Read More
Bee On Flower

May 20, 2015

White House Task Force Releases Pollinator Health Strategy

An interagency Pollinator Health Task Force commissioned by President Obama released its “Strategy to Promote the Health of Honey Bees and Other Pollinators” on May 19. The strategy, released in accordance with the Presidential Memorandum issued last June, is accompanied by a Pollinator Research Action Plan, which outlines needs and priority actions to better understand pollinator losses and improve pollinator health. The recommended actions will be supported by a coordination of existing federal research efforts and accompanied by a request to Congress for additional resources to respond to losses in pollinator populations. Pages 47 through 52 specifically address pesticides and pollinators. The report calls out plant production, native plants, mosquito control and all urban uses in its Pollinator Action Plan. RISE (Responsible Industry for a Sound Environment) says it supports the goals of improving pollinator health and habitat contained in the White House Pollinator Task Force’s release of its National […]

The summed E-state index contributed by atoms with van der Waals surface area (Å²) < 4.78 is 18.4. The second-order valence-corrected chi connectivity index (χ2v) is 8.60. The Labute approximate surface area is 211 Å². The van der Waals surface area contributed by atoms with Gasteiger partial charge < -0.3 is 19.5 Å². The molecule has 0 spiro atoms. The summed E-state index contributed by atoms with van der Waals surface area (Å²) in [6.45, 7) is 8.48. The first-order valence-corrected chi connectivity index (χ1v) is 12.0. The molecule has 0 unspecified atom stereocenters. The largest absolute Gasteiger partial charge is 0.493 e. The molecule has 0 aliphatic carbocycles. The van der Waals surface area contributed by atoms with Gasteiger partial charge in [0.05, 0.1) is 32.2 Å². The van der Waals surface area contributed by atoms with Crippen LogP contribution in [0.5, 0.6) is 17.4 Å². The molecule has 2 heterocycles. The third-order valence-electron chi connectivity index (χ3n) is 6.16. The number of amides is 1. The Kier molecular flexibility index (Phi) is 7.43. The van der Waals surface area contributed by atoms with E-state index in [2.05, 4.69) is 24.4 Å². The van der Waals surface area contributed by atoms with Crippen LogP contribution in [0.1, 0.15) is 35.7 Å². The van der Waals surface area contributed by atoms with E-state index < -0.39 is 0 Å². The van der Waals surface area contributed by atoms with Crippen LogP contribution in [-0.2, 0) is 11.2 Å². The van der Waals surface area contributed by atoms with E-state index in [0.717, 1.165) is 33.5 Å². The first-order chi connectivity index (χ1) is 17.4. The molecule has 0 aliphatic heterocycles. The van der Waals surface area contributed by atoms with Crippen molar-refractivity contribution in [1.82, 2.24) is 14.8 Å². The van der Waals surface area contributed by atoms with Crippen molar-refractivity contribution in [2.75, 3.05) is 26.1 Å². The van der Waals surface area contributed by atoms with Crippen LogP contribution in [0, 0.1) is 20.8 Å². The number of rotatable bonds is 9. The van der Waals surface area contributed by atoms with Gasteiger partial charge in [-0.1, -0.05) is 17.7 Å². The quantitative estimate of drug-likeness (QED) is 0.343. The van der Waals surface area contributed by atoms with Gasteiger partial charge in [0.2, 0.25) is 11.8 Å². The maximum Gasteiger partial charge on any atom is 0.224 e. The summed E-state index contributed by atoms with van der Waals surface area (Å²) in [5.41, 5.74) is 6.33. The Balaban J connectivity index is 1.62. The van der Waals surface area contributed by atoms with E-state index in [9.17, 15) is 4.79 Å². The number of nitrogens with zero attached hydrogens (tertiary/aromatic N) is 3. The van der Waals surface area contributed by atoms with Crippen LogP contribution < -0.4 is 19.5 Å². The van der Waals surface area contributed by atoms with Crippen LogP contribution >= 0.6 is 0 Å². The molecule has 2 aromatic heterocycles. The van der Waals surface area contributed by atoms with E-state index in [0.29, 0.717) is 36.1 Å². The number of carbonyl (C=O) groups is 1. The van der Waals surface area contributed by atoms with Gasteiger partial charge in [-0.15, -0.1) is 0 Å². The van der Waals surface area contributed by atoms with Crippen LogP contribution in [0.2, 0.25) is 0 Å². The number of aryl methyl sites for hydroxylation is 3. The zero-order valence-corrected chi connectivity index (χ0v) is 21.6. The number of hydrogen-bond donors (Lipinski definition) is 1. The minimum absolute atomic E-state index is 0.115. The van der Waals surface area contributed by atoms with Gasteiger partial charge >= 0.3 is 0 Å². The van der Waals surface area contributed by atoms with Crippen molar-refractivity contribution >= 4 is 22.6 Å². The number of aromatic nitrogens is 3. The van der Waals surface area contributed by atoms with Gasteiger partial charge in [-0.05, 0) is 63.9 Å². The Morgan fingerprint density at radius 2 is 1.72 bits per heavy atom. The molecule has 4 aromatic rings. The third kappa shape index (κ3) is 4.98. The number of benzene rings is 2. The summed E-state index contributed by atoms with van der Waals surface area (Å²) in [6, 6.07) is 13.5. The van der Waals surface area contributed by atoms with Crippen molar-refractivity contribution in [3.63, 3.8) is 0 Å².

Read More
Latest Stories

April 20, 2015

Three Michigan State University On-Demand Webinars Offe…

The first rule of effective insect and disease control for vegetables is to take action to prevent problems before they occur. But in order to do that, you need to have an effective pest and disease management strategy in place that incorporates best practices to ensure a successful outcome. Michigan State University offers three pest and disease management on-demand webinars that will get you started and keep you on the right track.

Read More

April 16, 2015

American Takii’s Asian Vegetable Line Is Designed…